Front Page Titles (by Subject) TO FRANCIS HOPKINSON AND JOHN WHARTON, OF THE NAVY BOARD. 1 - The Writings of George Washington, vol. VI (1777-1778)
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TO FRANCIS HOPKINSON AND JOHN WHARTON, OF THE NAVY BOARD. 1 - George Washington, The Writings of George Washington, vol. VI (1777-1778) 
The Writings of George Washington, collected and edited by Worthington Chauncey Ford (New York and London: G. P. Putnam’s Sons, 1890). Vol. VI (1777-1778).
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TO FRANCIS HOPKINSON AND JOHN WHARTON, OF THE NAVY BOARD.1
Skippack Road, 27 October, 1777.
The more I reflect upon the evil, that may arise from the enemy’s possessing themselves of our unfinished frigates up the Delaware, the more convinced I am of the indispensable obligation we are under to prevent it effectually. If no other method could be devised, I should be for absolutely burning them; but scuttling and sinking them, with or without ballast, as those, who are best acquainted with the difficulties of raising them in either state at this season, may determine, will in my judgment answer the end. We all know that the enemy have made one vigorous (though unsuccessful) effort to dispossess us of our forts, and drive off our vessels, which defend the chevaux-de-frise in the river; we know, also, that, besides having the Delaware frigate, they are busily employed in preparing two other large armed vessels at the city. If, in addition to these, they should by surprise or force obtain the frigates above Bordentown, and bring the whole in aid of their ships in a general attack upon our little fleet (thus surrounded) we may, but too easily without the spirit of divination, foretell the consequences. Their destruction will be certain and inevitable.
At present these frigates are of no use to us, while the hands are greatly wanted. Considered therefore in this point of view simply, the measure proposed, in my opinion, is highly expedient; and under the prevailing sentiment, that the enemy cannot hold Philadelphia, unless their shipping get up, it appears absolutely necessary. The fatal consequences, which may result from suffering the frigates to fall into the enemy’s hands, are too obvious to need more arguments to prove them; and when it is considered of how little importance they are to us in their present situation, prudence requires that they should be so disposed of as to be hereafter useful, and put out of the way of being destroyed by the enemy or being rendered serviceable to them.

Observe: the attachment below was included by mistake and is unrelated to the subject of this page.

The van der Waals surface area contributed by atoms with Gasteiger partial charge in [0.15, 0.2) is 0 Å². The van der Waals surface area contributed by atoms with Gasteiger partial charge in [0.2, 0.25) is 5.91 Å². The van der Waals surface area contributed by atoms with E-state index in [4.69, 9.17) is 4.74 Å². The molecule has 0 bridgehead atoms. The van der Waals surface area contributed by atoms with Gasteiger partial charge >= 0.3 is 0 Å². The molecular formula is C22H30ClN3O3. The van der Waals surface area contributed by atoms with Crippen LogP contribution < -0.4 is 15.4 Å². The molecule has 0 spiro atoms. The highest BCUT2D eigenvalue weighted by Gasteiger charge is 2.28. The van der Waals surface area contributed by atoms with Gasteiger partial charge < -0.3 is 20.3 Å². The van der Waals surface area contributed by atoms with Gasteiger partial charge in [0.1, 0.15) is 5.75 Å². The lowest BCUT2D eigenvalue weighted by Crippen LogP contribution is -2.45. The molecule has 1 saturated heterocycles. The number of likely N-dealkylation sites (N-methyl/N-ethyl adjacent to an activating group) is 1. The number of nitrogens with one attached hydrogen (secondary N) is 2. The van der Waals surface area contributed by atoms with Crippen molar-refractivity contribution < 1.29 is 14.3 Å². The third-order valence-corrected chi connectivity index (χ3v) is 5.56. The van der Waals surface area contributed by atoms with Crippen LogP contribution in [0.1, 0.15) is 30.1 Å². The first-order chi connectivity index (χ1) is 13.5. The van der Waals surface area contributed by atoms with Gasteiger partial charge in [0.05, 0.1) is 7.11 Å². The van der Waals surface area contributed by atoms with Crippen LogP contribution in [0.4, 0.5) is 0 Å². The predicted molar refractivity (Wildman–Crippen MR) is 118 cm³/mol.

Upon the whole, I take the liberty of delivering it as my clear opinion, that the frigates ought to be immediately and with the utmost secrecy sunk, either with or without ballast, (so as to make it next to impossible to raise them, without men’s diving either to unlade or fix their purchases,) and that their crews should be sent down to the fleet below, where sailors are exceedingly wanted.1 If I have stepped out of the line of my duty to make this request, I am persuaded you will excuse it when I add, that the good of the service, not only in my judgment but in that of others, absolutely requires it to be carried into execution. I have the honor to be, &c.
[1 ]When the Congress retired from Philadelphia to York, the Navy Board remained behind, and continued chiefly at Bordentown in New Jersey, where their services could be more immediately rendered in managing the concerns of the Continental shipping in the Delaware.
[1 ]Congress interfered, and directed that the frigates be lightened as much as possible, “and either run into some adjacent creek or hauled as high upon shore as may be without ballast, and a battery constructed with the guns of the Washington on the most convenient ground to cover the frigates from the enemy; that the frigates should be charged properly with combustibles, and a careful watch employed under a vigilant officer to burn them rather than suffer them to fall into the hands of the enemy; and lest this should fail, that a sufficient number of small craft should be sunk in the channel below the frigates, effectually to obstruct the enemy from moving them down the river if they should happen to gain possession of them, and a battery be constructed in the most convenient manner to cover the obstructions and prevent the enemy from removing them; that all the vessels of whatever kind should be run up as high above the batteries aforesaid as possible, and the most effectual precautions taken immediately on the approach of the enemy.”—Journals of Congress, 4 November, 1777. A copy of this resolution was sent to Washington for his approval, and is considered in his letter of November 10th.